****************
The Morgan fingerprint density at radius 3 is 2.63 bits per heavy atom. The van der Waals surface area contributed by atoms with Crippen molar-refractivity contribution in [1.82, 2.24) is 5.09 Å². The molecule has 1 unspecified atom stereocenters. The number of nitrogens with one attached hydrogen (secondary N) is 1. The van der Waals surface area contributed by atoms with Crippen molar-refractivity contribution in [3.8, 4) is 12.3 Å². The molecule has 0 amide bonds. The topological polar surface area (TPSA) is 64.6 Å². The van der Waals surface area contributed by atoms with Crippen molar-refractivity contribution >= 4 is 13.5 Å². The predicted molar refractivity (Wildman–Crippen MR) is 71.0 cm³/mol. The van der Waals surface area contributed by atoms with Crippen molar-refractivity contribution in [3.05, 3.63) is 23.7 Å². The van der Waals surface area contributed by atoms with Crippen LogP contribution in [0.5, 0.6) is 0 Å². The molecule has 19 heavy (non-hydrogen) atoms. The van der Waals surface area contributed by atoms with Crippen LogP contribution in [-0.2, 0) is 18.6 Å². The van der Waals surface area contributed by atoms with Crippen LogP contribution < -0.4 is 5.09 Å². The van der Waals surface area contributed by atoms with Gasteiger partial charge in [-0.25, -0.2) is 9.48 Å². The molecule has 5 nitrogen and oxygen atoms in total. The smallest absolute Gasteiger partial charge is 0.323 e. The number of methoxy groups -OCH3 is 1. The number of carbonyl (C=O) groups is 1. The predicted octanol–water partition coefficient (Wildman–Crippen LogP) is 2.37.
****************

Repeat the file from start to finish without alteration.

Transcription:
The Morgan fingerprint density at radius 3 is 2.63 bits per heavy atom. The van der Waals surface area contributed by atoms with Crippen molar-refractivity contribution in [1.82, 2.24) is 5.09 Å². The molecule has 1 unspecified atom stereocenters. The number of nitrogens with one attached hydrogen (secondary N) is 1. The van der Waals surface area contributed by atoms with Crippen molar-refractivity contribution in [3.8, 4) is 12.3 Å². The molecule has 0 amide bonds. The topological polar surface area (TPSA) is 64.6 Å². The van der Waals surface area contributed by atoms with Crippen molar-refractivity contribution >= 4 is 13.5 Å². The predicted molar refractivity (Wildman–Crippen MR) is 71.0 cm³/mol. The van der Waals surface area contributed by atoms with Crippen molar-refractivity contribution in [3.05, 3.63) is 23.7 Å². The van der Waals surface area contributed by atoms with Crippen LogP contribution in [0.5, 0.6) is 0 Å². The molecule has 19 heavy (non-hydrogen) atoms. The van der Waals surface area contributed by atoms with Crippen LogP contribution in [-0.2, 0) is 18.6 Å². The van der Waals surface area contributed by atoms with Crippen LogP contribution < -0.4 is 5.09 Å². The van der Waals surface area contributed by atoms with Gasteiger partial charge in [-0.25, -0.2) is 9.48 Å². The molecule has 5 nitrogen and oxygen atoms in total. The smallest absolute Gasteiger partial charge is 0.323 e. The number of methoxy groups -OCH3 is 1. The number of carbonyl (C=O) groups is 1. The predicted octanol–water partition coefficient (Wildman–Crippen LogP) is 2.37.